Practical Practice: Toward better models for mental health treatment

By Ellen Anderson, Ph.D
October 4th, 2022

I recently came across a job posting with an ambitious mission statement that included the goal of creating a “rockstar psychologist thinktank.” The company seeks “gifted, dedicated, wholehearted, crafty, Jedi psychologists.” While being a rockstar would seem just a trifle incongruent with the role of a psychologist, the posting reflects the need to stand out amid the proliferation of new online mental health startups.

Searching for a therapist has never been more confusing for consumers. The number of licensed therapists hasn’t magically increased to keep pace with the demand created during the pandemic. The Rural Health Information Hub indicates that every New England state has one or more counties with a shortage of mental health professionals.

Most of my psychologist colleagues in private practice don’t participate in insurance panels. Reimbursement rates are subpar and the practitioner is challenged to keep pace with the patient’s changing copays and deductibles, chasing down copays ranging from $5 to $30 and apportioning part of that to credit card merchant fees.

Add in the cost of malpractice, office rent, electronic medical record keeping, self-employment tax, online directory fees and other hidden costs of private practice, it is understandable that from the provider perspective, it is a challenge to rely on insurance as a primary form of reimbursement.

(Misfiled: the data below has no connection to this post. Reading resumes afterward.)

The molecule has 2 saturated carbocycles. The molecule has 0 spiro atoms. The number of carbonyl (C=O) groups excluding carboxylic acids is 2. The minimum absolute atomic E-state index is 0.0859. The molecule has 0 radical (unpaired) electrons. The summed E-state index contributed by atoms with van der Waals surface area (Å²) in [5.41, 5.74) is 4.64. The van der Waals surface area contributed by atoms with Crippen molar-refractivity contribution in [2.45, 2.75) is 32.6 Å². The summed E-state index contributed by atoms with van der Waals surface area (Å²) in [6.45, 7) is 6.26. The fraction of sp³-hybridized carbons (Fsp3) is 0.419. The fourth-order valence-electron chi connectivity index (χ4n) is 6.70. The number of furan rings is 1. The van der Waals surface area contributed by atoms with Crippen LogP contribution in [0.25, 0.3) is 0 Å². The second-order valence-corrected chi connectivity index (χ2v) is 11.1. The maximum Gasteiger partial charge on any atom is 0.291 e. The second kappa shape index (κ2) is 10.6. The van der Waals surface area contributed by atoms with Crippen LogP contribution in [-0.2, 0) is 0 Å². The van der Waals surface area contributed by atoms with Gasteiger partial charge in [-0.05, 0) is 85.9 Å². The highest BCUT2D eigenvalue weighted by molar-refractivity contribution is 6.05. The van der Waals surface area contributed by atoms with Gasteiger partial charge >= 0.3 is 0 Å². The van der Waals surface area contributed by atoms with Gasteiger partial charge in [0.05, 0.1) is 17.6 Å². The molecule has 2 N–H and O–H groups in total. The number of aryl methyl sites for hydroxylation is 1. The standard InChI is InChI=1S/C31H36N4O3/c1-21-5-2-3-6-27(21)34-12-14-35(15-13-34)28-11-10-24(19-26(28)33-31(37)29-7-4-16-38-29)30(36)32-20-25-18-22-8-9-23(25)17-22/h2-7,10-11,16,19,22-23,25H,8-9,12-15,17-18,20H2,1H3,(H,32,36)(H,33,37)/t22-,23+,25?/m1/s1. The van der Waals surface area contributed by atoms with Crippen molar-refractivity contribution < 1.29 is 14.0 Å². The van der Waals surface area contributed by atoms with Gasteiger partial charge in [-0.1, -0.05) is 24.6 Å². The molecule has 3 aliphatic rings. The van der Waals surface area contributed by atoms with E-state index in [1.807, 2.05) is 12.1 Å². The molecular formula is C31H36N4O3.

Nonetheless, from the consumer perspective, it can be cost prohibitive to spend hundreds of dollars a month on mental health treatment.

I am often in the position of helping a consumer to find a therapist, but I rarely recommend checking to see if an Employee Assistance Program is available. My perception had been that such programs offered only very short-term counseling. Indeed, the cost of EAP programs of the past was based typically on usage, creating disincentives for the employer to promote use of the EAP.

I had some recent personal experience as a contractor for one such organization that changed my perspective. I had been contacted by a recruiter. She had connected with me on LinkedIn, sent me two emails and a voice mail message. The voice mail message caught my attention. The company is a multi-billion, dollar valuated organization that partners with employers to deliver behavioral health services and contracts many of the services out to community clinicians.

They tout fair market rates, motivated referrals, tools for the clinician’s practice, and clinical support. As a senior career professional, I was skeptical, knowing that most behavioral health online service providers pay far below market rates.

Still, the recruiter stimulated my curiosity. I booked a phone call that turned out to be a brief interview. I gamely played along, responding to questions about my therapeutic approach, continuing education, evidenced based care, and routine outcome evaluation. I asked questions and remained skeptical, but the reimbursement rates were fair. I couldn’t see any harm in joining their organization as an independent contractor.

Like others, EAP provides technology enabled behavioral health services, meaning that they incorporate standard screening questions and an algorithm utilizes the data to match patients to providers.